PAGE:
Anyone interested in using Schwab’s Intelligent Portfolios will have to keep their emergency money in an outside account. This means, effectively, that they’ll have to overallocate to cash, with some in the bank and some in the robo portfolio. That’s a problem.


Robos Trap Cash

Unlike human advisors, robos rebalance portfolios every time their asset allocation gets out of whack. Put another way, robo portfolios have target allocations for each asset class. When one asset class gets too big (or too small) relative to its target weight, the robo advisor automatically sells a bit (or buys more), to keep allocations on target.


This means taking cash out of a robo account is not the same as taking it from a managed account, or from the bank. Because if you take your cash out of a robo, you’ll likely trigger a rebalancing. Specifically, the robots will sell a bit of each of your holdings, to raise more cash, until your cash levels are back within the target range.


Selling assets can trigger capital gains. It also reduces your overall exposure to risky assets, even if your risk profile hasn’t changed. Oops.


Human advisors don’t have to rebalance every time they disburse cash to a client. Some may choose to hold cash for liquidity’s sake.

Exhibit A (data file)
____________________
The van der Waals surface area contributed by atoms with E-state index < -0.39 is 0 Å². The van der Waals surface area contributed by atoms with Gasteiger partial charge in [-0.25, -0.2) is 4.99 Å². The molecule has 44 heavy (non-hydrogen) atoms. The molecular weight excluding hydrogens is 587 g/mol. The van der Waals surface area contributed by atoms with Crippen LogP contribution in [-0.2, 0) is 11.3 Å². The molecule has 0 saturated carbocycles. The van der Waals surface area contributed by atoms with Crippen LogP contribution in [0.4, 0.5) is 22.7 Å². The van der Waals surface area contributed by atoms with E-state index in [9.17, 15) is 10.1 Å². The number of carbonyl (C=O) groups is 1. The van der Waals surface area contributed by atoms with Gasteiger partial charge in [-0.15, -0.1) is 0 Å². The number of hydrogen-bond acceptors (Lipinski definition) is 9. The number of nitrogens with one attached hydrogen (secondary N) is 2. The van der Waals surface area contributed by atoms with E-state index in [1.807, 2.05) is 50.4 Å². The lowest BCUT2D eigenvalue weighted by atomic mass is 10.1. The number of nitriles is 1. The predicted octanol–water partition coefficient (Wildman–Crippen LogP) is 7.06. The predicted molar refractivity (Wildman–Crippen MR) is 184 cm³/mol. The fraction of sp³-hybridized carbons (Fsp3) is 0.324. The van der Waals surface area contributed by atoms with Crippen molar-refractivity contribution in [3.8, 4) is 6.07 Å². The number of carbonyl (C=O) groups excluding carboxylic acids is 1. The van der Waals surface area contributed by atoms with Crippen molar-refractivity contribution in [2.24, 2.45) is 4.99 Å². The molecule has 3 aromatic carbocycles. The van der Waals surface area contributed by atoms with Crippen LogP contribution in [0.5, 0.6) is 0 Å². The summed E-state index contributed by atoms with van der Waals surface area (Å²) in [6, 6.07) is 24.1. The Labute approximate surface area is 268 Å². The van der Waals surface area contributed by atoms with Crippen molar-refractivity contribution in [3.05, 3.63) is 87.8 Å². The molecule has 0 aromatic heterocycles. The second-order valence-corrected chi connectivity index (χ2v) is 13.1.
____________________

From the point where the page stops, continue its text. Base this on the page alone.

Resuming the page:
Mutual fund managers hold cash largely to meet client redemptions. That is the reason most mutual fund managers hold 1 to 3 percent cash.


Robo clients can’t really access the cash in their robo accounts. If they need liquidity, they’ll have to keep cash elsewhere, like in a bank. When Schwab pointed out that holding cash is normal for asset managers, it dangerously ignored the liquidity issue.


Robo Fee Wars

Nash isn’t blameless, though. He’s right to assert that robo clients should consider all-in costs, rather than just the headline numbers. But he might be exaggerating Schwab’s cash-related costs.


He’s surely seen Schwab’s pitch for no fees, commissions or account service fees. He must hate how Wealthfront’s meager 0.25 percent fees look expensive in comparison. But he’s overstated his case.